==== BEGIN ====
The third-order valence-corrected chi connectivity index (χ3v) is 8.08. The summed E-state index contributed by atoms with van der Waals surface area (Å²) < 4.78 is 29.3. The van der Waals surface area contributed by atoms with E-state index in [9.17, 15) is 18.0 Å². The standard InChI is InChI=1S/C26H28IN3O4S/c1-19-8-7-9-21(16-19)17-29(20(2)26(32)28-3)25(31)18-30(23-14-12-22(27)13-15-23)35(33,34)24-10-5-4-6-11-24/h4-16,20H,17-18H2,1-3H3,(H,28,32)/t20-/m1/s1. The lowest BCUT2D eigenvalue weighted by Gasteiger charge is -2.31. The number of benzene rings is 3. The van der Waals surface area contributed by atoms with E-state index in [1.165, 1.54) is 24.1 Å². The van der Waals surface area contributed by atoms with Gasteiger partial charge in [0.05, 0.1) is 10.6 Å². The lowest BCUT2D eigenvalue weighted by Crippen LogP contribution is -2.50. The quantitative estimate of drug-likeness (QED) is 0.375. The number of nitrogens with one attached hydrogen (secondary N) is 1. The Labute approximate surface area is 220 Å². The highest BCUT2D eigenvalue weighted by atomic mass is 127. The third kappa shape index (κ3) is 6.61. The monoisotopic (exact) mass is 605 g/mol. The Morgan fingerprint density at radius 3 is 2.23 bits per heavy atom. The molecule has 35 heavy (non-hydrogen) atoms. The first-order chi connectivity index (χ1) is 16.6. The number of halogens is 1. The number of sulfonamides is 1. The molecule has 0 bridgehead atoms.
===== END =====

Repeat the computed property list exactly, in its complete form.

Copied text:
The third-order valence-corrected chi connectivity index (χ3v) is 8.08. The summed E-state index contributed by atoms with van der Waals surface area (Å²) < 4.78 is 29.3. The van der Waals surface area contributed by atoms with E-state index in [9.17, 15) is 18.0 Å². The standard InChI is InChI=1S/C26H28IN3O4S/c1-19-8-7-9-21(16-19)17-29(20(2)26(32)28-3)25(31)18-30(23-14-12-22(27)13-15-23)35(33,34)24-10-5-4-6-11-24/h4-16,20H,17-18H2,1-3H3,(H,28,32)/t20-/m1/s1. The lowest BCUT2D eigenvalue weighted by Gasteiger charge is -2.31. The number of benzene rings is 3. The van der Waals surface area contributed by atoms with E-state index in [1.165, 1.54) is 24.1 Å². The van der Waals surface area contributed by atoms with Gasteiger partial charge in [0.05, 0.1) is 10.6 Å². The lowest BCUT2D eigenvalue weighted by Crippen LogP contribution is -2.50. The quantitative estimate of drug-likeness (QED) is 0.375. The number of nitrogens with one attached hydrogen (secondary N) is 1. The Labute approximate surface area is 220 Å². The highest BCUT2D eigenvalue weighted by atomic mass is 127. The third kappa shape index (κ3) is 6.61. The monoisotopic (exact) mass is 605 g/mol. The Morgan fingerprint density at radius 3 is 2.23 bits per heavy atom. The molecule has 35 heavy (non-hydrogen) atoms. The first-order chi connectivity index (χ1) is 16.6. The number of halogens is 1. The number of sulfonamides is 1. The molecule has 0 bridgehead atoms.